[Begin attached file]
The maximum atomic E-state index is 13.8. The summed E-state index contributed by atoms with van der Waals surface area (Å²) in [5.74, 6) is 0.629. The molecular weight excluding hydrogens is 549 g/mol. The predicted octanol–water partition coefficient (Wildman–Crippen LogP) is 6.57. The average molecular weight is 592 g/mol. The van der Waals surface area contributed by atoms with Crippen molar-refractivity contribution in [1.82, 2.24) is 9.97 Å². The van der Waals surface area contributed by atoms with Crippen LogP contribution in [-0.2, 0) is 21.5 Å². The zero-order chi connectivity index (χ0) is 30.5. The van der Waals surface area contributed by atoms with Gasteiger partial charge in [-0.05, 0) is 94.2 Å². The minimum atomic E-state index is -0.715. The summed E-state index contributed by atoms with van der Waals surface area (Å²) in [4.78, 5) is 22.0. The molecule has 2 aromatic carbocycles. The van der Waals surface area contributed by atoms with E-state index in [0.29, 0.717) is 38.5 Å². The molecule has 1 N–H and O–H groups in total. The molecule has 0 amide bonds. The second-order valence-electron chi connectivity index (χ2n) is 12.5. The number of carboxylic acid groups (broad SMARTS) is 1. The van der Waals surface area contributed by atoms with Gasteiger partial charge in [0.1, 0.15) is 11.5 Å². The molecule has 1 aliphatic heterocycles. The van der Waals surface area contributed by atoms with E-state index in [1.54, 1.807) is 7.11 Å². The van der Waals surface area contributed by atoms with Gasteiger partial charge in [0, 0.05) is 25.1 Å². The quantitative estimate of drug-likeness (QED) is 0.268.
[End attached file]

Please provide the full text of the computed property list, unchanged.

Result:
The maximum atomic E-state index is 13.8. The summed E-state index contributed by atoms with van der Waals surface area (Å²) in [5.74, 6) is 0.629. The molecular weight excluding hydrogens is 549 g/mol. The predicted octanol–water partition coefficient (Wildman–Crippen LogP) is 6.57. The average molecular weight is 592 g/mol. The van der Waals surface area contributed by atoms with Crippen molar-refractivity contribution in [1.82, 2.24) is 9.97 Å². The van der Waals surface area contributed by atoms with Crippen LogP contribution in [-0.2, 0) is 21.5 Å². The zero-order chi connectivity index (χ0) is 30.5. The van der Waals surface area contributed by atoms with Gasteiger partial charge in [-0.05, 0) is 94.2 Å². The minimum atomic E-state index is -0.715. The summed E-state index contributed by atoms with van der Waals surface area (Å²) in [4.78, 5) is 22.0. The molecule has 2 aromatic carbocycles. The van der Waals surface area contributed by atoms with E-state index in [0.29, 0.717) is 38.5 Å². The molecule has 1 N–H and O–H groups in total. The molecule has 0 amide bonds. The second-order valence-electron chi connectivity index (χ2n) is 12.5. The number of carboxylic acid groups (broad SMARTS) is 1. The van der Waals surface area contributed by atoms with Gasteiger partial charge in [0.1, 0.15) is 11.5 Å². The molecule has 1 aliphatic heterocycles. The van der Waals surface area contributed by atoms with E-state index in [1.54, 1.807) is 7.11 Å². The van der Waals surface area contributed by atoms with Gasteiger partial charge in [0, 0.05) is 25.1 Å². The quantitative estimate of drug-likeness (QED) is 0.268.